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Nonverbal behavior of teachers: Some empirical findings

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The effects of systematically varied verbal and nonverbal components of teachers' evaluative behavior upon children's perceptions and attitudes were studied within an experimental classroom. Subjects were 126 sixth-grade students who were removed from their classrooms to participate in a vocabulary lesson. Within each experimental condition a teacher employed one of four evaluative styles: (a) verbally and nonverbally positive, (b) verbally positive and nonverbally negative, (c) verbally negative and nonverbally positive, or (d) verbally and nonverbally negative. The data analysis indicated that teachers' verbal behavior influenced student perception and attraction. Nonverbal behavior influenced student perception and attraction, but only when the teacher was female. The implications of these findings for the study of the adult-child interaction are discussed.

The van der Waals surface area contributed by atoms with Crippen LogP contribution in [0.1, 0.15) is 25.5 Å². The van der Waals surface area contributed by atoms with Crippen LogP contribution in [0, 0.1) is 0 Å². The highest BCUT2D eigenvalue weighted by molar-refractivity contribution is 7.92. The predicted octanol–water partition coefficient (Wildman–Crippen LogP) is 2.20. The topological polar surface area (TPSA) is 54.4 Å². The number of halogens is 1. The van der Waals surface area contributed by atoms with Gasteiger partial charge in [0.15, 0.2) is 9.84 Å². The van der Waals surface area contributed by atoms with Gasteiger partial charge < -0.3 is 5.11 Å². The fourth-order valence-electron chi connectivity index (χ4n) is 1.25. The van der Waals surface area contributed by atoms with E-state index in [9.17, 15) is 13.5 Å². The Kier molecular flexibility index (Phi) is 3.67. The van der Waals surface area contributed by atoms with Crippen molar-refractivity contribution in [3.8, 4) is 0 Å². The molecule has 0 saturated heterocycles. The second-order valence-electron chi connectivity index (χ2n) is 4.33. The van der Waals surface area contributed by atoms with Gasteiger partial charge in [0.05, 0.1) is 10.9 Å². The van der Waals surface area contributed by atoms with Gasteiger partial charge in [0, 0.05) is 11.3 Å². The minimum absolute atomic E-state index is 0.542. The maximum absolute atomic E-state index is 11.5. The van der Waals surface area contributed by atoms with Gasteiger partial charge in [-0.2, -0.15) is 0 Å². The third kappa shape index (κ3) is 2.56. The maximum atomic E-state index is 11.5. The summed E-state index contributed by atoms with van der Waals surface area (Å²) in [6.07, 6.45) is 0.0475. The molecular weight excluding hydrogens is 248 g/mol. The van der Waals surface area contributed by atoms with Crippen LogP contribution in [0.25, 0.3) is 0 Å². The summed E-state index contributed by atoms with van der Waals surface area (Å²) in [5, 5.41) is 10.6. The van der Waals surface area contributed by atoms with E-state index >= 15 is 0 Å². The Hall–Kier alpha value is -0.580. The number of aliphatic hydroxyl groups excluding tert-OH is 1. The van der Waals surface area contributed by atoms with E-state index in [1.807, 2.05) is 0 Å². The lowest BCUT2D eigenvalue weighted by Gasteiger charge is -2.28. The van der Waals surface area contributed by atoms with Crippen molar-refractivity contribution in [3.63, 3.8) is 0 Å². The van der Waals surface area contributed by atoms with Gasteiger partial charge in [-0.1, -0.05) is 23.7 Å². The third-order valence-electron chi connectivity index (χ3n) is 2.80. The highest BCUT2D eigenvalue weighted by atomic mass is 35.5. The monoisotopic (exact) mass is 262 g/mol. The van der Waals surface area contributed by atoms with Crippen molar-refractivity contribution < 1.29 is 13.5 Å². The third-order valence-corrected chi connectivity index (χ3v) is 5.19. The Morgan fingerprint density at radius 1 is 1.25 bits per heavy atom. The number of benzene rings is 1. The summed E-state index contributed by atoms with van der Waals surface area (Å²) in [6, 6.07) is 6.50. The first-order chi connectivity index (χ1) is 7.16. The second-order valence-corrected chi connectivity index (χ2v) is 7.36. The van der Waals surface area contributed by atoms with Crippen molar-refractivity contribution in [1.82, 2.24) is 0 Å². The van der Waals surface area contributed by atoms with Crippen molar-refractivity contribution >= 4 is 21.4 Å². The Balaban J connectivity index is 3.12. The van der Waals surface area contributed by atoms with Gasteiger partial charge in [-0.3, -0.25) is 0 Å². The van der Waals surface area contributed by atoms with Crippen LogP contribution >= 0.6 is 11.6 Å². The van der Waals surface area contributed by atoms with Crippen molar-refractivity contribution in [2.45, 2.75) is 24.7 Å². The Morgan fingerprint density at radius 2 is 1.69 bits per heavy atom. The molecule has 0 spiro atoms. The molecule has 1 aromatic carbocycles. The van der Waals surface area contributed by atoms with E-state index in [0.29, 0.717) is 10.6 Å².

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Reference Notes

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Correspondence to Robert L. Woolfolk.

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Woolfolk, R.L., Woolfolk, A.E. & Garlinsky, K.S. Nonverbal behavior of teachers: Some empirical findings. J Nonverbal Behav 2, 45–61 (1977). https://doi.org/10.1007/BF01127017

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  • Data Analysis
  • Social Psychology
  • Empirical Finding
  • Verbal Behavior
  • Nonverbal Behavior